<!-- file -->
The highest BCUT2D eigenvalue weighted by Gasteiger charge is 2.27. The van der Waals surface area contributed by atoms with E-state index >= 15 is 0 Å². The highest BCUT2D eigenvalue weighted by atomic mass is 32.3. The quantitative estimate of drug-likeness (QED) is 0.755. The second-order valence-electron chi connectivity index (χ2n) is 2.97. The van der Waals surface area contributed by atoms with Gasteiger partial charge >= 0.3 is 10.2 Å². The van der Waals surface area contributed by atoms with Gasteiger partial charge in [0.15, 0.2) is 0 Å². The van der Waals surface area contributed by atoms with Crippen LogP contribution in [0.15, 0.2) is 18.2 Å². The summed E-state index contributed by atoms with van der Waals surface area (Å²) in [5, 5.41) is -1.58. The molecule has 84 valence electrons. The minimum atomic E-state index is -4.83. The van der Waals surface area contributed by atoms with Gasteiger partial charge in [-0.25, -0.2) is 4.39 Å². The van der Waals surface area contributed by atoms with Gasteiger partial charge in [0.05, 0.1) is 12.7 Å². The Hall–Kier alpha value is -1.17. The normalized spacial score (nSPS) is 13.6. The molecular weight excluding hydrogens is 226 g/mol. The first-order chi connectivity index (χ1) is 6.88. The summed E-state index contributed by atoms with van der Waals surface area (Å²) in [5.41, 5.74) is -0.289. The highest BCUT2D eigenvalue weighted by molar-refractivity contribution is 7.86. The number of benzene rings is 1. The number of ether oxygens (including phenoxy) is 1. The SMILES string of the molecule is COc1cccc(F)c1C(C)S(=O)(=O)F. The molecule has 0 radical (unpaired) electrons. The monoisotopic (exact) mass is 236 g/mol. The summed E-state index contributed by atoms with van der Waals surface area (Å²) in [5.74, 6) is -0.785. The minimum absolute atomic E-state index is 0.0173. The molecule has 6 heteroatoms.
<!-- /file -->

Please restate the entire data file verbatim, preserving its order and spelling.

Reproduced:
The highest BCUT2D eigenvalue weighted by Gasteiger charge is 2.27. The van der Waals surface area contributed by atoms with E-state index >= 15 is 0 Å². The highest BCUT2D eigenvalue weighted by atomic mass is 32.3. The quantitative estimate of drug-likeness (QED) is 0.755. The second-order valence-electron chi connectivity index (χ2n) is 2.97. The van der Waals surface area contributed by atoms with Gasteiger partial charge >= 0.3 is 10.2 Å². The van der Waals surface area contributed by atoms with Gasteiger partial charge in [0.15, 0.2) is 0 Å². The van der Waals surface area contributed by atoms with Crippen LogP contribution in [0.15, 0.2) is 18.2 Å². The summed E-state index contributed by atoms with van der Waals surface area (Å²) in [5, 5.41) is -1.58. The molecule has 84 valence electrons. The minimum atomic E-state index is -4.83. The van der Waals surface area contributed by atoms with Gasteiger partial charge in [-0.25, -0.2) is 4.39 Å². The van der Waals surface area contributed by atoms with Gasteiger partial charge in [0.05, 0.1) is 12.7 Å². The Hall–Kier alpha value is -1.17. The normalized spacial score (nSPS) is 13.6. The molecular weight excluding hydrogens is 226 g/mol. The first-order chi connectivity index (χ1) is 6.88. The summed E-state index contributed by atoms with van der Waals surface area (Å²) in [5.41, 5.74) is -0.289. The highest BCUT2D eigenvalue weighted by molar-refractivity contribution is 7.86. The number of benzene rings is 1. The number of ether oxygens (including phenoxy) is 1. The SMILES string of the molecule is COc1cccc(F)c1C(C)S(=O)(=O)F. The molecule has 0 radical (unpaired) electrons. The monoisotopic (exact) mass is 236 g/mol. The summed E-state index contributed by atoms with van der Waals surface area (Å²) in [5.74, 6) is -0.785. The minimum absolute atomic E-state index is 0.0173. The molecule has 6 heteroatoms.